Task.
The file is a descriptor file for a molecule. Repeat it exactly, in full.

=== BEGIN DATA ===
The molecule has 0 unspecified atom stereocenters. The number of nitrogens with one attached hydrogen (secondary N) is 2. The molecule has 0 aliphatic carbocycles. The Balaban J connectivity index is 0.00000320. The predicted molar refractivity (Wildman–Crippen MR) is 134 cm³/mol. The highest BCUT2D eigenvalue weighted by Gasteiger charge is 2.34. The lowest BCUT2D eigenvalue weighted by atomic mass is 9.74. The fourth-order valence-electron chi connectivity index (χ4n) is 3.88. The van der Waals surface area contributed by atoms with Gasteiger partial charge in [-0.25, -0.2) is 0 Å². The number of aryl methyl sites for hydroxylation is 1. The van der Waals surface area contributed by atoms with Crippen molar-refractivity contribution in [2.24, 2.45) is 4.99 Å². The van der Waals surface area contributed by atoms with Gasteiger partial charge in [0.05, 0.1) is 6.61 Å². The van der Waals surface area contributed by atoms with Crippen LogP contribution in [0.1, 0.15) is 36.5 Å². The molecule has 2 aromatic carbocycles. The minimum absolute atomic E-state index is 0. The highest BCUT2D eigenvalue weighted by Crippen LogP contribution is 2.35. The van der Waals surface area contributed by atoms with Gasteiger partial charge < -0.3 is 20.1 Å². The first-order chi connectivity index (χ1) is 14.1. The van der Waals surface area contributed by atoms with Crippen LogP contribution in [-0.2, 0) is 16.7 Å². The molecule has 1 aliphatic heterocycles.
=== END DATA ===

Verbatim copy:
The molecule has 0 unspecified atom stereocenters. The number of nitrogens with one attached hydrogen (secondary N) is 2. The molecule has 0 aliphatic carbocycles. The Balaban J connectivity index is 0.00000320. The predicted molar refractivity (Wildman–Crippen MR) is 134 cm³/mol. The highest BCUT2D eigenvalue weighted by Gasteiger charge is 2.34. The lowest BCUT2D eigenvalue weighted by atomic mass is 9.74. The fourth-order valence-electron chi connectivity index (χ4n) is 3.88. The van der Waals surface area contributed by atoms with Gasteiger partial charge in [-0.25, -0.2) is 0 Å². The number of aryl methyl sites for hydroxylation is 1. The van der Waals surface area contributed by atoms with Crippen molar-refractivity contribution in [2.24, 2.45) is 4.99 Å². The van der Waals surface area contributed by atoms with Gasteiger partial charge in [0.05, 0.1) is 6.61 Å². The van der Waals surface area contributed by atoms with Crippen LogP contribution in [0.1, 0.15) is 36.5 Å². The molecule has 2 aromatic carbocycles. The minimum absolute atomic E-state index is 0. The highest BCUT2D eigenvalue weighted by Crippen LogP contribution is 2.35. The van der Waals surface area contributed by atoms with Gasteiger partial charge < -0.3 is 20.1 Å². The first-order chi connectivity index (χ1) is 14.1. The van der Waals surface area contributed by atoms with Crippen LogP contribution in [-0.2, 0) is 16.7 Å². The molecule has 1 aliphatic heterocycles.